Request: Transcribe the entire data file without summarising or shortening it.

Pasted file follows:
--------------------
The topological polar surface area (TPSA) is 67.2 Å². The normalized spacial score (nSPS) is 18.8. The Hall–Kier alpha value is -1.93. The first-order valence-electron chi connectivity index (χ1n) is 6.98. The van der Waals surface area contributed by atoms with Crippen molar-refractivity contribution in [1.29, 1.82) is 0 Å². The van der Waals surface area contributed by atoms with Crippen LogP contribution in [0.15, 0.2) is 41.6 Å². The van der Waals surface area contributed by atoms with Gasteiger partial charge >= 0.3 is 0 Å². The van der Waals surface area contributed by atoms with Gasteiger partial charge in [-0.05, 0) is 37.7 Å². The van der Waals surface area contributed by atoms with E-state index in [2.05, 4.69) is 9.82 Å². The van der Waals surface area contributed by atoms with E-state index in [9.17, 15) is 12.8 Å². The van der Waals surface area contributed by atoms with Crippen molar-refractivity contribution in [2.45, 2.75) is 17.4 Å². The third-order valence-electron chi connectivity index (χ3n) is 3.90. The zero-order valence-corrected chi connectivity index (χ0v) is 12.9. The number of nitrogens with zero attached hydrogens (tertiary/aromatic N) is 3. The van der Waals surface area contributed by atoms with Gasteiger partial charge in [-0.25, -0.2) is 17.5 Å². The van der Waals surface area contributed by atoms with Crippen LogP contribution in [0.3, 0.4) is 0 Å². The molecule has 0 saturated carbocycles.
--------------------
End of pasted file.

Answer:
The topological polar surface area (TPSA) is 67.2 Å². The normalized spacial score (nSPS) is 18.8. The Hall–Kier alpha value is -1.93. The first-order valence-electron chi connectivity index (χ1n) is 6.98. The van der Waals surface area contributed by atoms with Crippen molar-refractivity contribution in [1.29, 1.82) is 0 Å². The van der Waals surface area contributed by atoms with Crippen LogP contribution in [0.15, 0.2) is 41.6 Å². The van der Waals surface area contributed by atoms with Gasteiger partial charge >= 0.3 is 0 Å². The van der Waals surface area contributed by atoms with Gasteiger partial charge in [-0.05, 0) is 37.7 Å². The van der Waals surface area contributed by atoms with E-state index in [2.05, 4.69) is 9.82 Å². The van der Waals surface area contributed by atoms with E-state index in [9.17, 15) is 12.8 Å². The van der Waals surface area contributed by atoms with Crippen molar-refractivity contribution in [2.45, 2.75) is 17.4 Å². The third-order valence-electron chi connectivity index (χ3n) is 3.90. The zero-order valence-corrected chi connectivity index (χ0v) is 12.9. The number of nitrogens with zero attached hydrogens (tertiary/aromatic N) is 3. The van der Waals surface area contributed by atoms with Gasteiger partial charge in [-0.25, -0.2) is 17.5 Å². The van der Waals surface area contributed by atoms with Crippen LogP contribution in [0.3, 0.4) is 0 Å². The molecule has 0 saturated carbocycles.